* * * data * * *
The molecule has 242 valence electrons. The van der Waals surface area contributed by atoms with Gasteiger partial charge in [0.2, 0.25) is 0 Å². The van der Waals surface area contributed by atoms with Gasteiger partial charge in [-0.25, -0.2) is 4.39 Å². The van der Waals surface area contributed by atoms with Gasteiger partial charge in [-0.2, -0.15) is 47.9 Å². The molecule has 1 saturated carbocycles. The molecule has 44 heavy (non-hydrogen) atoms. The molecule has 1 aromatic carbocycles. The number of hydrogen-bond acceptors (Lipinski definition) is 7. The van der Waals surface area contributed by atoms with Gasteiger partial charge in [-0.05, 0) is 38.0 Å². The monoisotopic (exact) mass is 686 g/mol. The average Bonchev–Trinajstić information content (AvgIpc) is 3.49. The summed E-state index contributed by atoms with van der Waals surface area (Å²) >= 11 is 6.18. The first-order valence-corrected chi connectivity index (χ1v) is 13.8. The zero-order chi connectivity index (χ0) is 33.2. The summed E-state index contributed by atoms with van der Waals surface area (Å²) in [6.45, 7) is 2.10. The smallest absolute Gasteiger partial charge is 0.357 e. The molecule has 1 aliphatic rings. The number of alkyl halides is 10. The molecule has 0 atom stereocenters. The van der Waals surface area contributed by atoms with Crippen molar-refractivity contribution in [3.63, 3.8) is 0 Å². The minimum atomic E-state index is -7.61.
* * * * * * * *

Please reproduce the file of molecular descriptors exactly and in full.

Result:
The molecule has 242 valence electrons. The van der Waals surface area contributed by atoms with Gasteiger partial charge in [0.2, 0.25) is 0 Å². The van der Waals surface area contributed by atoms with Gasteiger partial charge in [-0.25, -0.2) is 4.39 Å². The van der Waals surface area contributed by atoms with Gasteiger partial charge in [-0.2, -0.15) is 47.9 Å². The molecule has 1 saturated carbocycles. The molecule has 44 heavy (non-hydrogen) atoms. The molecule has 1 aromatic carbocycles. The number of hydrogen-bond acceptors (Lipinski definition) is 7. The van der Waals surface area contributed by atoms with Gasteiger partial charge in [-0.05, 0) is 38.0 Å². The monoisotopic (exact) mass is 686 g/mol. The average Bonchev–Trinajstić information content (AvgIpc) is 3.49. The summed E-state index contributed by atoms with van der Waals surface area (Å²) >= 11 is 6.18. The first-order valence-corrected chi connectivity index (χ1v) is 13.8. The zero-order chi connectivity index (χ0) is 33.2. The summed E-state index contributed by atoms with van der Waals surface area (Å²) in [6.45, 7) is 2.10. The smallest absolute Gasteiger partial charge is 0.357 e. The molecule has 1 aliphatic rings. The number of alkyl halides is 10. The molecule has 0 atom stereocenters. The van der Waals surface area contributed by atoms with Crippen molar-refractivity contribution in [3.63, 3.8) is 0 Å². The minimum atomic E-state index is -7.61.